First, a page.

Nathan Newman points out the hollowness of claims that we're improving womens' rights in Iraq -- with reference to a detailed article in, of all places, David Horowitz's Front Page magazine.
But the real shockers are to be found in this piece from Billmon, which features, among other things, a report of a meeting with Col. Nate Sassaman, already notorious for his advocacy of "a heavy dose of fear and violence" in dealing with Iraqis. Among other shockers are complaints of some of the Iraqis who are afflicted with Col Sassaman's rule:
Military people had previously acknowledged to us a policy of "45
seconds of rage and fury"on entering a house. They consider this
necessary to obtain immediate submission and keep their troops
safe. Soldiers break down doors, yell commands to lie on the
floor, run through the house, and generally try to frighten the
occupants into submissive behavior.
"Why do the soldiers break down our doors and smash our cupboards. We would give them the key if they just asked?" was a typical question from the outraged lawyers.
"When Saddam raided," said one, "he took only the person he was after. Now the whole family is taken, even when the soldiers know they have the wrong house."
The treatment of women infuriated some of these men. With embarrassment, one lawyer claimed that US troops had raided a house, found a couple naked in their bed and took them away in that state. "This is not acceptable in our culture," he said."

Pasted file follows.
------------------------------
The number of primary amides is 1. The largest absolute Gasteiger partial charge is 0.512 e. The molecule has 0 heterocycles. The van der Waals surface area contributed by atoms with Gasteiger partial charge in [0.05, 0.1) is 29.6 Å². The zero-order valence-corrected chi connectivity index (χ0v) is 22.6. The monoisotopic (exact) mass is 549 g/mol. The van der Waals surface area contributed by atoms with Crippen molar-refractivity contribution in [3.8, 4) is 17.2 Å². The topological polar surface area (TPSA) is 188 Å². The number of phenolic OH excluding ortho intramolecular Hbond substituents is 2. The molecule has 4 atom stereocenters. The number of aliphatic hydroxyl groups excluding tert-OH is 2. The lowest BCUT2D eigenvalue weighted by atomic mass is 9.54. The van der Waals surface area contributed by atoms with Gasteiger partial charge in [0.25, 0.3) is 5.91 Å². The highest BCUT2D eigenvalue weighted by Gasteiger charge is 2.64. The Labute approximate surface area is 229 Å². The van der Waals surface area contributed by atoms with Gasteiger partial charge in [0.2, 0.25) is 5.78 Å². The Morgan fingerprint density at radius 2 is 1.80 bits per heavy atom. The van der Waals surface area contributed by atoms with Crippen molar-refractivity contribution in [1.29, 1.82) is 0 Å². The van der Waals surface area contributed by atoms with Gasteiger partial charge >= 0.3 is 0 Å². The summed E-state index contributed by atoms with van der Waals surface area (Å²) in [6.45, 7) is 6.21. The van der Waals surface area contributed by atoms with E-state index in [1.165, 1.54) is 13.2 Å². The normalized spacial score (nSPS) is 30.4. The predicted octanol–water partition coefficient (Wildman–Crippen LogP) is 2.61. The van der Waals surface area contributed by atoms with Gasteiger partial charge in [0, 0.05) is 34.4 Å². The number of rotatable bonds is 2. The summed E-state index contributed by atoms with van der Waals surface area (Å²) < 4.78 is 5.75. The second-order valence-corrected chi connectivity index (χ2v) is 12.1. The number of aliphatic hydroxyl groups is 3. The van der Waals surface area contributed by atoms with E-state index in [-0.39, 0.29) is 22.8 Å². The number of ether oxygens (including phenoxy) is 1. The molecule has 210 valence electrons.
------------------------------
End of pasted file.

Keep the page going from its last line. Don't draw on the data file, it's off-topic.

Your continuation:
Got that, folks? The Iraqi people themselves are saying that on a day to day basis, in important respects, Sassaman is worse than Saddam. Saddam didn't win hearts and minds like that, and neither will we. (And there's more -- read the whole thing, including Sassaman's unproked arrest of an Iraqi human rights lawyer, and a thoroughly unconvincing attempt at a rebuttal from someone who claims to be in Sassaman's unit).
Which seems like an appropriate juncture to talk about the notion of "support for the troops" -- a notion which is often used by war supporters to try to shout down opponents. ("You're not supporting the troops!"). Which is an odd notion to someone who went to anti-war rallies before the invasion, chanting "support our troops, bring them home" -- the troops themselves are unambiguously worse off now than they would have been had we stayed out of this ill-considered invasion.
My attitude toward the troops has been that they have been thrust into a situation they were ill prepared for by leadership that refused to think ahead, and that they're doing the best they can. But that has its limits. It is easy to say that we don't support the actions of a Sassaman, who is clearly a bad apple. What bothers me very much is this: how much support do we give, and how, to soldiers who have followed orders for, say, those "45 seconds of rage and fury" without complaint?